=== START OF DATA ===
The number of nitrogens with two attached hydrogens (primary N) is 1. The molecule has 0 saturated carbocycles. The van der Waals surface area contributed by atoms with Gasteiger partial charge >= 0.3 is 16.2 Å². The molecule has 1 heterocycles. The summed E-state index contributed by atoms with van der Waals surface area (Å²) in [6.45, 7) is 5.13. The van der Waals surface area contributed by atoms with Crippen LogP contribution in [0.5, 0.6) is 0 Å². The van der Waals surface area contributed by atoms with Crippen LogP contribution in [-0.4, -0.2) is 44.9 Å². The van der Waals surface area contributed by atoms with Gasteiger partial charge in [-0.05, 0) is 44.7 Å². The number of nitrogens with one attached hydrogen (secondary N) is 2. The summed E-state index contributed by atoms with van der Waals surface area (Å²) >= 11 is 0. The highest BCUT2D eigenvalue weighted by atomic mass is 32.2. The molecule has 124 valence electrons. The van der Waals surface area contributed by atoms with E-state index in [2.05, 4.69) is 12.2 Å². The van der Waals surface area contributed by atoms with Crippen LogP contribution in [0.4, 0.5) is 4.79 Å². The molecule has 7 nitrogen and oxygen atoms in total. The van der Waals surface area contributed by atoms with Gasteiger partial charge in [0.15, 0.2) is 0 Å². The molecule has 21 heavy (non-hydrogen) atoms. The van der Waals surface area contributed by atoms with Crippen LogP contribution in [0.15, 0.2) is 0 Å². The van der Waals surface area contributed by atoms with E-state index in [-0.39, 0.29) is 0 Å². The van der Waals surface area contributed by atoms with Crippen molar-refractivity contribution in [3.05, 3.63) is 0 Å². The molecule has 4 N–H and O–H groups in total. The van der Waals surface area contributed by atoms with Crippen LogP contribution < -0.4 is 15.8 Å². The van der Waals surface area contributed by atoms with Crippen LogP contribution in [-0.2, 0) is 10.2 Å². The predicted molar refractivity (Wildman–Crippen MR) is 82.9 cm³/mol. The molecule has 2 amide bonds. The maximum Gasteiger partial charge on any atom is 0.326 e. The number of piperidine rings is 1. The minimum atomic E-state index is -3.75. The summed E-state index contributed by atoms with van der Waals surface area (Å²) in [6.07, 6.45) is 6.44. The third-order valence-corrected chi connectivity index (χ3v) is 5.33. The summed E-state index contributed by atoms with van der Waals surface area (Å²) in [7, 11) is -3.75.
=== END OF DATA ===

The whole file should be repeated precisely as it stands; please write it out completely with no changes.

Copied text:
The number of nitrogens with two attached hydrogens (primary N) is 1. The molecule has 0 saturated carbocycles. The van der Waals surface area contributed by atoms with Gasteiger partial charge >= 0.3 is 16.2 Å². The molecule has 1 heterocycles. The summed E-state index contributed by atoms with van der Waals surface area (Å²) in [6.45, 7) is 5.13. The van der Waals surface area contributed by atoms with Crippen LogP contribution in [0.5, 0.6) is 0 Å². The van der Waals surface area contributed by atoms with Crippen LogP contribution in [-0.4, -0.2) is 44.9 Å². The van der Waals surface area contributed by atoms with Gasteiger partial charge in [-0.05, 0) is 44.7 Å². The number of nitrogens with one attached hydrogen (secondary N) is 2. The summed E-state index contributed by atoms with van der Waals surface area (Å²) >= 11 is 0. The highest BCUT2D eigenvalue weighted by atomic mass is 32.2. The molecule has 124 valence electrons. The van der Waals surface area contributed by atoms with E-state index in [2.05, 4.69) is 12.2 Å². The van der Waals surface area contributed by atoms with Crippen LogP contribution in [0.4, 0.5) is 4.79 Å². The molecule has 7 nitrogen and oxygen atoms in total. The van der Waals surface area contributed by atoms with Gasteiger partial charge in [0.15, 0.2) is 0 Å². The molecule has 21 heavy (non-hydrogen) atoms. The van der Waals surface area contributed by atoms with Crippen LogP contribution in [0.15, 0.2) is 0 Å². The van der Waals surface area contributed by atoms with E-state index in [-0.39, 0.29) is 0 Å². The van der Waals surface area contributed by atoms with Crippen molar-refractivity contribution in [3.05, 3.63) is 0 Å². The molecule has 4 N–H and O–H groups in total. The van der Waals surface area contributed by atoms with Crippen LogP contribution < -0.4 is 15.8 Å². The van der Waals surface area contributed by atoms with Crippen LogP contribution in [-0.2, 0) is 10.2 Å². The predicted molar refractivity (Wildman–Crippen MR) is 82.9 cm³/mol. The molecule has 2 amide bonds. The maximum Gasteiger partial charge on any atom is 0.326 e. The number of piperidine rings is 1. The minimum atomic E-state index is -3.75. The summed E-state index contributed by atoms with van der Waals surface area (Å²) in [6.07, 6.45) is 6.44. The third-order valence-corrected chi connectivity index (χ3v) is 5.33. The summed E-state index contributed by atoms with van der Waals surface area (Å²) in [7, 11) is -3.75.